The December wildfires in the Southern California region caused nearly $2 billion in losses, with more than 13,000 claims filed by homeowners and businesses, SCPR reported.
A large portion of the insurance claims filed were a result of the Thomas Fire, which broke records as the largest fire in state history. It burned nearly 274,000 acres and 1,000 structures in Ventura and Santa Barbara counties.
Statewide, the December fires led to nearly $12 billion in damages, according to the California Department of Insurance. At a press conference Wednesday, state Department of Insurance Commissioner Dave Jones said the devastation may lead to a drop in the number of insurers willing to provide coverage, SCPR reported. That would add to the number of insurers that have refused to cover other areas of Los Angeles that have been prone to wildfires.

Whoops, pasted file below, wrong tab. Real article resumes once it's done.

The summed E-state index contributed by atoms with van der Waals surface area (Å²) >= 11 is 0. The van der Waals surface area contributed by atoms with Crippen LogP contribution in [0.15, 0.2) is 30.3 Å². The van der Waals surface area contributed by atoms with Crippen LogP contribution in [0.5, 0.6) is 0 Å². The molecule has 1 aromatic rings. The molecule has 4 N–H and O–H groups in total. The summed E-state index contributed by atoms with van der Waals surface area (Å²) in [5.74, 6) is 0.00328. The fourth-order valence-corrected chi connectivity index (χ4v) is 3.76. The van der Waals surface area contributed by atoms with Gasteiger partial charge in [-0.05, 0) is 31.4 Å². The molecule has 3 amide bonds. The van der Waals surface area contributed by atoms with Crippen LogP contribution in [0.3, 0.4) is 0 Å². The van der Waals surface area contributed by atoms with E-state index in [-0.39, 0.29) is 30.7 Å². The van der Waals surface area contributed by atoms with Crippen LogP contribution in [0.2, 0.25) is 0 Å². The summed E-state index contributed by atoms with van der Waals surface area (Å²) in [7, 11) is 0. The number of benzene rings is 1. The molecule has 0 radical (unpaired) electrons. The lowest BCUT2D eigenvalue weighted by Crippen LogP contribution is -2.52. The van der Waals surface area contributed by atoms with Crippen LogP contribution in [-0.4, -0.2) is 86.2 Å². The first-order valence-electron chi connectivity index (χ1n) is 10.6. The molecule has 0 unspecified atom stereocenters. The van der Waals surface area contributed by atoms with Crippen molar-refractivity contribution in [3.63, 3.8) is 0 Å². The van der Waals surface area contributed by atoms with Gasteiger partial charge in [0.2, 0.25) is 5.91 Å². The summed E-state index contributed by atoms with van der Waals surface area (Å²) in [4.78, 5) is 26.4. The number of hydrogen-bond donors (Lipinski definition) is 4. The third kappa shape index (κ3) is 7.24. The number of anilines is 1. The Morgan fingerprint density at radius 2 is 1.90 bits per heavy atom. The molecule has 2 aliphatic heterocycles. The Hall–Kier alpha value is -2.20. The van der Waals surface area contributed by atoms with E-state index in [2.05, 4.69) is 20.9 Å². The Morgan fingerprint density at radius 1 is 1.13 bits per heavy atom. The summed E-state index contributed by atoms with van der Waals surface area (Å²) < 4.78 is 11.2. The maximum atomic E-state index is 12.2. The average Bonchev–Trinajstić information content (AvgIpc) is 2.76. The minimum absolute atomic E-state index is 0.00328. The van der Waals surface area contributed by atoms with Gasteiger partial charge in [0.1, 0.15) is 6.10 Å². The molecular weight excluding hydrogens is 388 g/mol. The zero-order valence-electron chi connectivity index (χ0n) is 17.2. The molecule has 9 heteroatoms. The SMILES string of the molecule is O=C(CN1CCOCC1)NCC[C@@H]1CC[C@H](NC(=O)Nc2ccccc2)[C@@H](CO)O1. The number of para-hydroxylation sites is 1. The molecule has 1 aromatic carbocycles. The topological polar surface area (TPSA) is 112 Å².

That doesn’t include the mudslides in Montecito, which killed 20 people and destroyed 115 homes in early January. Insurance companies often won’t cover damage from mudslides unless it is linked to another disaster, such as wildfires. In this case, it is likely victims of the mudslides will be able to recoup much of their losses, experts have said.
Smaller fires like the Skirball blaze, which burned 475 acres, damaged homes in one of Los Angeles’ glitziest neighborhoods. Approximately $6.3 billion worth of residential real estate in Bel Air was found in the burn zone, according to estimates from Zillow. Those that were damaged include Rupert Murdoch’s 16-acre Moraga Vineyard, a $6.7 million home on Linda Flora Drive and the home of retired NBA player Andrei Kirilenko. [SCPR] — Natalie Hoberman